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Watching Matt Drudge

He hides, but craves attention. He is prurient and prudish, powerful and paranoid, an icon of the right who seems obsessed with making Hillary Clinton our next president. And he has America caught in the grip of his contradictions.


Illustration by Darrow  

My mission is to find Matt Drudge, and I’m failing. I’ve e-mailed the author of the Drudge Report countless times and written letters to him at the two places he owns in Miami to say I’m coming to town and want to talk, but when I check into my hotel there’s no note from him at the desk. It’s late Sunday night, and I turn on his weekly radio show in the room. Drudge is on his favorite theme, surveillance cameras everywhere, his belief that Google wants to spy on us and pass it all on to the government. At such times, Drudge comes off as a hunted man. “I just don’t want to be watched when I’m visiting the Lincoln Memorial, going through Penn Station, or walking down Hollywood Boulevard. So many cameras everywhere. And now you start feeding that into some kind of database and start linking it up with a Fascist company like Google? This is a serious issue. And it’s not given serious consideration—when it is a total transformation of our society and our liberties. What gives you a right? Why are you watching me? People say, well, what do you have to hide, Drudge? What do you have to hide? You know what? The burden should be on them. I think I have a right not to be watched.”

I call in to the show a few times: 1-866-4-drudge. Busy. You can often hear Drudge at his keyboard even as he’s on air, so I drop him another e-mail with a clever headline like something on the Drudge Report. Then the next morning I go round to his two addresses. It’s breaking my word. I’d e-mailed Drudge, “Not Stalking You; Coming to Miami,” because I know how feverish he is about the prying press. When Lindsay Lohan had her accident in Beverly Hills in May, Drudge said it was caused by violent “stalkerazzi.” He said, “That’s probably why she was drunk and higher than a kite … because she has no life and no privacy … they create their villains and then they report on them.” Not that this philosophy keeps Drudge from posting paparazzi pictures on the Drudge Report, or milking the Paris Hilton drama. I ring and knock on two doors: the high-rise condo on the beach where Drudge first moved when he came to Miami in 2001, then the $1.4 million Mediterranean-style stucco house he bought on Rivo Alto Island a couple years later. There’s a large, faded American flag hanging from a palisade and two cars in the driveway, but no sign of the Corvette that Drudge listed on old condo records in 2002, or the black Mustang of more recent vintage. The fact is, I’m not even sure where Drudge lives. A friend says that the 40-year-old Drudge couldn’t deal with the upkeep on the house and moved back to a condo on the beach, and the L.A. Times says it slipped a note under Drudge’s door at the Four Seasons tower, the tallest building on the bay. On his radio show, Drudge tries to throw his pursuers off the scent. “I have not missed a day in nearly thirteen years. They keep saying, ‘Oh, the secret life of Matt Drudge …’ There is no secret life here. It is found literally on the Website, because this is all I’ve been doing.”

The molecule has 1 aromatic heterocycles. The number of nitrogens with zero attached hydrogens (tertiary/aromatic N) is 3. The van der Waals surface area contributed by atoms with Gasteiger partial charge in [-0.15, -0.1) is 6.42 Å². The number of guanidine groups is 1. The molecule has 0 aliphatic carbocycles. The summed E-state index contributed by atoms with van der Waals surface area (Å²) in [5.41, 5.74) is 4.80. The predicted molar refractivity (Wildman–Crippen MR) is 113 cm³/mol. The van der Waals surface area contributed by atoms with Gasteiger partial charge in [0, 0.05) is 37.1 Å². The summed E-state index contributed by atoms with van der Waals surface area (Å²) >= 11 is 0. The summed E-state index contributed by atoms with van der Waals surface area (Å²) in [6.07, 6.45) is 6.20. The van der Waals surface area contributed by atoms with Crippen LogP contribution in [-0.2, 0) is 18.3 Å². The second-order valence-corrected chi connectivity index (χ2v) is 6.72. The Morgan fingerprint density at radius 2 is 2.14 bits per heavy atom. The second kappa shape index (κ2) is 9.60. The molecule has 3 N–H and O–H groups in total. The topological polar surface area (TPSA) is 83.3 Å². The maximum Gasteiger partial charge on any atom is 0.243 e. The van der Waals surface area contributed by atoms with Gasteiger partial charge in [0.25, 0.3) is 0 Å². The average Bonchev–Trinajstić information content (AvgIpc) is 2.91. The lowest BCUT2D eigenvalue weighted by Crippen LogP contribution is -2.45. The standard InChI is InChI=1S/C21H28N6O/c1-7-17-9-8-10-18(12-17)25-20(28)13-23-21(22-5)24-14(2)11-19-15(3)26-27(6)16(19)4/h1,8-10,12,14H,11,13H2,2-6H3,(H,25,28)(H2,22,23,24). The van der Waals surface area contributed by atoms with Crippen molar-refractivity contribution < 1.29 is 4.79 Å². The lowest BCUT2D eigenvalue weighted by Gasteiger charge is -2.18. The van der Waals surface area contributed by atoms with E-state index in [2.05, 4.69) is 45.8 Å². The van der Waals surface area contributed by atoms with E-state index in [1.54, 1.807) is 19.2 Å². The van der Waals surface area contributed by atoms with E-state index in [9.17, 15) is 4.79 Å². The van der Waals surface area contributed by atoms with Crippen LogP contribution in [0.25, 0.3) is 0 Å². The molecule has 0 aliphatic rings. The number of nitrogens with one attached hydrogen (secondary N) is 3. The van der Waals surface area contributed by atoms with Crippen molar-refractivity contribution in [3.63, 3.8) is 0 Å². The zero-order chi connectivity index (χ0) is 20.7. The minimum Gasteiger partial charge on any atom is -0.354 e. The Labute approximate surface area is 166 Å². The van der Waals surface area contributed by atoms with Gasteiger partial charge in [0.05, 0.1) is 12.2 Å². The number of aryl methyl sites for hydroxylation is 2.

Drudge’s greatest notoriety, breaking the fact that Newsweek had killed a story on a White House intern’s involvement with Bill Clinton and then breaking the name Monica Lewinsky a day later, occurred nearly ten years ago. Back then he was a gossip; today, notoriety has given way to something else: respect. This respect derives from the fact that so many journalists, political operatives, financiers—just about anyone in public life—consult his Website, drudgereport .com, several times a day to know what others are talking about. “This is America’s bulletin board, and much more than that,” NBC’s Brian Williams said recently. “Matt Drudge is just about the most powerful journalist in America,” said Pat Buchanan.

That power is looming as the country readies for 2008. Drudge’s status was underscored in the book The Way to Win: Taking the White House in 2008, in which the authors Mark Halperin (of Time) and John Harris (now editor in chief of Politico, formerly of the Washington Post) said that Drudge was the “Walter Cronkite of his era,” in terms of his ability to steer the public agenda at a time when the “freak show” moments of a candidate’s behavior or past can play such a large role in the political process.

That process has, of course, largely hurt Democrats. “He is the center of personality-obsessed, attack-based politics. That is the content Drudge looks for,” Glenn Greenwald says. “He’s a right-wing hack.” Greenwald is a leader among the phalanx of left-wing Internet groups and voices, from Salon to Media Matters to Talking Points Memo, that is taking Drudge on as the snake in the Eden of American democracy, the guy who gets the media to take seriously trivial or scurrilous gossip, like John Edwards’s $400 haircut, or the Swift Boat Veterans’ attack on John Kerry three years ago.


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